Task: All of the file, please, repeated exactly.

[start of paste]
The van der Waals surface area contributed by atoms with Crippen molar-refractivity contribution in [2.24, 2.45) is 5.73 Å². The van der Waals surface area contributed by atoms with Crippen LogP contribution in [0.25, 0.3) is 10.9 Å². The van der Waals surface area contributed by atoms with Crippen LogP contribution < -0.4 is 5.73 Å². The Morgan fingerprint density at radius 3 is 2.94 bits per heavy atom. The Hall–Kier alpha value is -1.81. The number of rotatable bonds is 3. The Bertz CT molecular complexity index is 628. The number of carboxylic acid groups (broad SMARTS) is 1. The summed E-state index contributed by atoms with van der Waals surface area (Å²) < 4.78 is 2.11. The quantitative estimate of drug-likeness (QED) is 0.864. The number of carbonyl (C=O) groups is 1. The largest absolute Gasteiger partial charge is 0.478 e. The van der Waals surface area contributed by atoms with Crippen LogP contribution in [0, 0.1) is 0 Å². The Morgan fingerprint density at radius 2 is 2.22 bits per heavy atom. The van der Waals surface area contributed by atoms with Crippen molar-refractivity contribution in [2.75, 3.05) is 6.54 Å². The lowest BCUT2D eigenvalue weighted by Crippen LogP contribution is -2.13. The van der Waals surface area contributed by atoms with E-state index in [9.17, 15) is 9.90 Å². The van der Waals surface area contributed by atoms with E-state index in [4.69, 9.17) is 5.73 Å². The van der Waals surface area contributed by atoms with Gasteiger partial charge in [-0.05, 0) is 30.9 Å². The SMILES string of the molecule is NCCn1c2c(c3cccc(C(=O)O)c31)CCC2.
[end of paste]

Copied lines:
The van der Waals surface area contributed by atoms with Crippen molar-refractivity contribution in [2.24, 2.45) is 5.73 Å². The van der Waals surface area contributed by atoms with Crippen LogP contribution in [0.25, 0.3) is 10.9 Å². The van der Waals surface area contributed by atoms with Crippen LogP contribution < -0.4 is 5.73 Å². The Morgan fingerprint density at radius 3 is 2.94 bits per heavy atom. The Hall–Kier alpha value is -1.81. The number of rotatable bonds is 3. The Bertz CT molecular complexity index is 628. The number of carboxylic acid groups (broad SMARTS) is 1. The summed E-state index contributed by atoms with van der Waals surface area (Å²) < 4.78 is 2.11. The quantitative estimate of drug-likeness (QED) is 0.864. The number of carbonyl (C=O) groups is 1. The largest absolute Gasteiger partial charge is 0.478 e. The van der Waals surface area contributed by atoms with Crippen LogP contribution in [0, 0.1) is 0 Å². The Morgan fingerprint density at radius 2 is 2.22 bits per heavy atom. The van der Waals surface area contributed by atoms with Crippen molar-refractivity contribution in [2.75, 3.05) is 6.54 Å². The lowest BCUT2D eigenvalue weighted by Crippen LogP contribution is -2.13. The van der Waals surface area contributed by atoms with E-state index in [9.17, 15) is 9.90 Å². The van der Waals surface area contributed by atoms with E-state index in [4.69, 9.17) is 5.73 Å². The van der Waals surface area contributed by atoms with Gasteiger partial charge in [-0.05, 0) is 30.9 Å². The SMILES string of the molecule is NCCn1c2c(c3cccc(C(=O)O)c31)CCC2.